Image

Courtesy of The Contemporary Facebook Page

What does the D Center Convo, The Resilient City, and The India Report by Charles and Ray Eames have in common? Well a Lota.

In 1958 the couple was asked to investigate Indian cultural needs and recommend a direction for a school of design for small industry. A industrial explosion threaten quality in design and goods production.The Lota Pot was praised by the design couple for its simplicity, efficiency, and beauty. This water carrying vessels brilliance was a result of exploring and solving the problems of transporting and storing liquid, however these questions were solved over a period of time by generations of people. The Eames’s goal was to recreate this process but at a industrial pace.

Courtesy of loc.gov

Charles and Ray Eames Courtesy of loc.gov

There answer was to bring in multiple design disciplines, small and large industry, official and non official, which they would establish a board to explore and research all needs in design. The result would not deteriorate or gentrify the communities established values and quality of their “Standard of Living”(India Report pg6) but enhance it overall.

Courtesy of brooklynmuseum.org

Courtesy of brooklynmuseum.org

The D Center talk

The Resilient City featured 3 speakers Deana Haggag Director of the Contemporary Museum, Rebecca Chan, Program Director of Station North Arts & Entertainment District, and Elliot Rauh, Managing Director of Single Carrot Theatre. Each of the speakers vocalized their love of the city and the desire to bring beauty and art to the existing community.

 The Contemporary is a nomadic museum because they feel that a “audience is everywhere”. Director Deana Haggag looked outside of Baltimore for inspiration of how to accomplish this and found several cities who were utilizing a traveling art installation model. A model was put in place from these influences that fit the Baltimore community needs.

Courtesy of The Contemporary Facebook Page

Courtesy of The Contemporary Facebook Page

Below is a art install presented by The Contemporary. A work by video artist Dara Birnbaum who is known for challenging gender bias. The interesting thing aboutthe placement of the piece is that it is adjacent to The Block, a baltimore strip club landmark.

Courtesy of photos.citypaper.com

Courtesy of photos.citypaper.com

Station North Arts & Entertainment District is responsible for the influx of murals around the city. Located in a old carryout which sold chicken has appropriately honored it by calling it the “chicken box.”

Courtesy of stationnorth.org

Courtesy of stationnorth.org

Adopting the vernacular of the city shows the commitment o f the artist to beautify without gentrifying. They hope to expand the district and apply further improvement by giving the city vacant lot into a functional place for art and entertainment.

Courtesy of stationnorth.org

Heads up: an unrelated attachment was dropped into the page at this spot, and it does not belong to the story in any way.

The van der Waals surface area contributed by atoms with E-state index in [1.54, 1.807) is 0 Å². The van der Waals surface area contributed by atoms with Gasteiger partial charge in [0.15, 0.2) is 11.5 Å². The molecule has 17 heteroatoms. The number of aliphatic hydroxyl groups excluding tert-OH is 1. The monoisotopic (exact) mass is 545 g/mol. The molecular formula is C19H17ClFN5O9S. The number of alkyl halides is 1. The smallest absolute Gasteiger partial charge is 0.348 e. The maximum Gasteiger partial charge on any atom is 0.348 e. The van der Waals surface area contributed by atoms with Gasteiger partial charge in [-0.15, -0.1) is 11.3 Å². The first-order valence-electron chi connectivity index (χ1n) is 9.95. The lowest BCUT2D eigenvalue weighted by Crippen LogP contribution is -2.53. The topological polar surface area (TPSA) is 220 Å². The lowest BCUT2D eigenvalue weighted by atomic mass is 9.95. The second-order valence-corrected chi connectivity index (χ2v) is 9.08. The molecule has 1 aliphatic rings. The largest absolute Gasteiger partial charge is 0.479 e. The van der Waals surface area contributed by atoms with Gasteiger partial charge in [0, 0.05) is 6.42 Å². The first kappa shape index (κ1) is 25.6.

Courtesy of stationnorth.org

Single Carrot Theatre are a troupe of actors who were looking for a permanent home to produce theatrical works for communities and found they were greeted with open arms by the Baltimore art scene. But not only did they want to establish a theater but make it access-able to community members no matter your income. Single Carrot hopes to continue to ask locals “and” what else can we do? And strive to make an impact with these combination of goals.

Courtesy of singlecarrot.com credit Christy Zuccarini

Courtesy of singlecarrot.com credit Christy Zuccarini

As a home owner in the city, I as well as my neighboring home owners struggle with wanting to improve our neighborhood without losing the faces of the people who are our neighborhood. The misconception is that people with the lowest of income are destroying the neighborhood, instead of looking at the truth that any person from any price point can have no reverence for their living space. A neighborhood improves and it is beautified but becomes uninteresting and uniform. Why? The little old lady living off her late husbands pension can no longer afford to live there. However, she was the one who maintained the daffodils in the painted tire planters the block is known for. It was so refreshing to know that it is possible to keep Charm City charming. The artist from the talk like the Eames took a look at what existed and saw it works but needs updates and improvements to keep its resilience. That resilience comes from the lesson we have learned from something created by past generation and the next generation putting the latest knowledge to it. I learned that a group outside of the city homeowner is interested in making sure our city may change shape but maintains what we love about it, and that’s wonderful.

Cites
Charles and Ray Eames, “The India Report,” NATIONAL INSTITUTE OF DESIGN. April 1958, Designed & Printed at National Institute of Design

“Top 15 Shows of the Contemporary Museum,” Baltimore City Paper Editorial Galleries, last modified December 3,2013, accessed March 6, 2014,http://photos.citypaper.com/index.php/top-15-shows-of-the-contemporary-museum/#5

Mehta, Avnish, “Introduction to the Lota”(Master Programme  PSSD 2008/2009),http://issuu.com/avnish.mehta/docs/lota_design_exercise

Advertisements